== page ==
dc.subjectIntergalactic Mediumen
dc.subjectPhysicsen
dc.subjectCluster of Galaxyen
dc.titleCosmic Structure Formation: From First Star to Large-scale Filamentary Structureen_US
dc.typetexten
dc.typeElectronic Dissertationen
thesis.degree.grantorUniversity of Arizonaen
thesis.degree.leveldoctoralen
dc.contributor.committeememberFan, Xiaohuien
dc.contributor.committeememberOzel, Feryalen
dc.contributor.committeememberPsaltis, Dimitriosen
dc.contributor.committeememberRozo, Eduardoen
dc.contributor.committeememberSu, Shufangen
thesis.degree.disciplineGraduate Collegeen
thesis.degree.disciplinePhysicsen
thesis.degree.namePh.D.en
refterms.dateFOA2018-09-10T10:52:16Z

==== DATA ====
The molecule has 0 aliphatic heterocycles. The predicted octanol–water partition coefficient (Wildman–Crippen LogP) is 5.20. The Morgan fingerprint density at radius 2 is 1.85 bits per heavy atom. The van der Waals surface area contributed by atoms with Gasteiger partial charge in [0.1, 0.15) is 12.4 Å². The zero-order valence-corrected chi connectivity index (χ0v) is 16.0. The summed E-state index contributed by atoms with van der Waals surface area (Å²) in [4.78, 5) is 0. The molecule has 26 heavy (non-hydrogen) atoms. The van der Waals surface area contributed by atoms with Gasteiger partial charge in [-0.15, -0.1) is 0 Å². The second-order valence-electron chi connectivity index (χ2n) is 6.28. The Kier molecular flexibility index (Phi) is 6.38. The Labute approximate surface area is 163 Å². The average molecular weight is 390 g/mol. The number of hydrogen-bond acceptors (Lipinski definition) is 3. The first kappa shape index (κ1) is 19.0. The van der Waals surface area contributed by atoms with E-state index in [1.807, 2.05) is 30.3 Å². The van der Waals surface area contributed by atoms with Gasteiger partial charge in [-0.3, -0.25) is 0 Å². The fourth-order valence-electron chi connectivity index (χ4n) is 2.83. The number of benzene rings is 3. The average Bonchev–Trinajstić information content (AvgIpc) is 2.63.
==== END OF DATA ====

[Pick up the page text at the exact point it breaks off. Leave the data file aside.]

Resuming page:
html.description.abstractTheory of cosmic structure formation outlines how stars, galaxies, clusters of galaxies, and large-scale structures formed out of primordial density fluctuations. It presents us a picture of cosmic mass assembly, and places strong constraints on cosmological model. Both observations and theories suggest that structures formation follows a "bottom up" process, in which small, low-mass component form first, and gradually develop into larger, more massive systems. This dissertation focuses on three crucial stages of cosmic structure formation: first generation stars, quasar host galaxies and the large-scale galaxy overdensities. In Chapter 1, I present an overview of structure formation, acquainting readers with a general picture from first object in the Universe to large-scale structures at later epochs. In Chapter 2 and Chapter 3, I derive strong constraints to the star formation rates (SFRs) of very massive Population III (Pop III) stars in two high redshift galaxies at z = 7. By probing the He II emission lines for both galaxies, I conclude that the contributions of very massive Pop III stars to total the SFRs are less than 3%. In Chapter 4, I move to more massive systems, quasar host galaxies at z ~ 3. Using damped Lyman alpha absorption systems as natural coronagraphs, I report that rest-frame far-UV emission of quasar host galaxy correlates strongly with quasar luminosity. This result suggests a co-evolution of supermassive black holes and their host galaxies. In Chapter 5, I develop a novel method for searching the most massive protoclusters at z = 2-3, by utilizing intergalactic Lyman alpha absorption. My investigations suggest that large intergalactic Lyman alpha absorption systems effectively trace the most overdense regions at large scale of ~ 15 h⁻¹ Mpc. In Chapter 6, I present our imaging observations of an extreme galaxy overdensity (protocluster) BOSS1441+4000, which is discovered using the techniques developed in Chapter 5. Furthermore, I report an intergalactic-scale Lyman alpha nebula detected at the density peak of BOSS1441+4000. This discovery, together with previously discovered Slug nebula, provide us a first look of intergalactic medium in emission in the early Universe. In the Chapter 7, I give a summary of this dissertation and discuss several future prospects.